I would not easily lend large amounts of money like 1,000,000yen even to my brother, needless to say I wouldn’t do it to my friends. The main reason is that I have a family. I agree with Biwa that borrowing money from friends is my last resort.
It’s not always easy to borrow from banks and, even if you do, the interest charged is often ridiculously high.
If a good friend of mine wanted to borrow a large amount of money because they couldn’t borrow elsewhere and I thought they were trustworthy and could pay me back, I’m pretty sure I would lend it, providing I could afford to. Have you heard the expression ‘A friend in need, is a friend indeed.’
Thanks and we look forward to seeing you in the summer.
Hi Kattie and everyone,
>It’s not always easy to borrow from banks and, even if you do, the interest charged is often ridiculously high.
You’re right. That is precisely why I would think I need to pay it back to my friend as soon as possible, even just a day sooner. If you didn’t borrow the money, your friend could gain some interest from it, especially if it was a large sum.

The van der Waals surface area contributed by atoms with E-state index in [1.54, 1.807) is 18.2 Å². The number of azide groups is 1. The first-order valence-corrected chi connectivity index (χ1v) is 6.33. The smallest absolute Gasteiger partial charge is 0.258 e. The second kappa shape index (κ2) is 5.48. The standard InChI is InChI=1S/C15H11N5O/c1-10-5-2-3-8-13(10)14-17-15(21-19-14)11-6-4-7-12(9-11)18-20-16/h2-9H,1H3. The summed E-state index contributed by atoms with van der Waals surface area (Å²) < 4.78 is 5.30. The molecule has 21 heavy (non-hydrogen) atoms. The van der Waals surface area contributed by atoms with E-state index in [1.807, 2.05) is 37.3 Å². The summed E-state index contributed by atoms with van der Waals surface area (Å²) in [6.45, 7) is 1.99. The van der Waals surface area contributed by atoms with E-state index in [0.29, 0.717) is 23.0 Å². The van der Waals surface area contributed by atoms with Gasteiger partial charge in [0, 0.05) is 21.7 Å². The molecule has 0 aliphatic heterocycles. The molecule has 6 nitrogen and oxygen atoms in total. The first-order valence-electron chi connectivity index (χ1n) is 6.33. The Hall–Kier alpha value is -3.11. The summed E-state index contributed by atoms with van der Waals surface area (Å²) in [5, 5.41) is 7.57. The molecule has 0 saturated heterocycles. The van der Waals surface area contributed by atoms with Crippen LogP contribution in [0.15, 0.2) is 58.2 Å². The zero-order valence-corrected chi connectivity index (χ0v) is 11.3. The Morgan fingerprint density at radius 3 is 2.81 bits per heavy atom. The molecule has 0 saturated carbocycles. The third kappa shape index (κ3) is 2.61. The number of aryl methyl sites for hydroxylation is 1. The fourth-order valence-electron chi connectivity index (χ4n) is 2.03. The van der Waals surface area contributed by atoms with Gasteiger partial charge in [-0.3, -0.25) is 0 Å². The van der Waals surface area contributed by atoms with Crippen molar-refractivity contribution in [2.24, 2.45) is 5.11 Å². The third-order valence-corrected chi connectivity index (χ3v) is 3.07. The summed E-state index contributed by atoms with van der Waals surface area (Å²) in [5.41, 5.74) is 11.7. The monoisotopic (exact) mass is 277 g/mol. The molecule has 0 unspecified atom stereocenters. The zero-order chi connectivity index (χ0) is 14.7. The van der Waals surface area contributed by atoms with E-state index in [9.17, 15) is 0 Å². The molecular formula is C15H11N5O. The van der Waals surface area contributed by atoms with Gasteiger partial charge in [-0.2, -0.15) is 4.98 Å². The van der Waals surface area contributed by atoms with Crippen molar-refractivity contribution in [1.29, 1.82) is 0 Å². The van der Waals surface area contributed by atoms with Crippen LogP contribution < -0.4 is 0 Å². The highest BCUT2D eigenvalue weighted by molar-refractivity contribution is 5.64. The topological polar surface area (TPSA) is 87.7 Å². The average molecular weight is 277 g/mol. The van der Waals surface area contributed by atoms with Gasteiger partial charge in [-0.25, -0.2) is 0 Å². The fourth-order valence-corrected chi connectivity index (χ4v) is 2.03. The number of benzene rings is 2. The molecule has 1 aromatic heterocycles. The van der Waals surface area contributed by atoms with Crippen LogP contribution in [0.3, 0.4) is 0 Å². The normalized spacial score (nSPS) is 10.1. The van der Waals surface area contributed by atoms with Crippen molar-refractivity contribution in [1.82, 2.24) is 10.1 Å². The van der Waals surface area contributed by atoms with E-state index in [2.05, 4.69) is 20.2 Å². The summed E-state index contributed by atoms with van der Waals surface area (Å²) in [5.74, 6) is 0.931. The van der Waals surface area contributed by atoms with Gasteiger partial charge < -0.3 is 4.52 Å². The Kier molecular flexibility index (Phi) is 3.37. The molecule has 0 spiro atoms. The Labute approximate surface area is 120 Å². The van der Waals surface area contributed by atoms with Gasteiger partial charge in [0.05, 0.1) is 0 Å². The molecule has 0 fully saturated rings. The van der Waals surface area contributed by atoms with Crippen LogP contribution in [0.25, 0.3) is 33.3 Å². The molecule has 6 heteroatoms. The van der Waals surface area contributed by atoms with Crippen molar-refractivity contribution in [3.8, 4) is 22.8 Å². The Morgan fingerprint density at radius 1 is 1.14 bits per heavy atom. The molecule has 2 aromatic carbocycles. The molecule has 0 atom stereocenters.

Having said that, if my friend wanted to borrow money, I would probably lend it, for the same conditions as you say. I find it interesting that some of us are willing to lend money, but we actually never have. I think it takes more courage to borrow a large sum from a friend than to lend it. By the way, we also have an expression “A near friend is better than a far-dwelling kinsman.”
I know the expression and I know exactly what you mean, but if I were you, I’d hesitate to lend a large amount of money to the friends as soon as I hear they couldn’t borrow elsewhere because I suspect that means they’re already deep in debt and I don’t think you can expect they would pay back as they explain.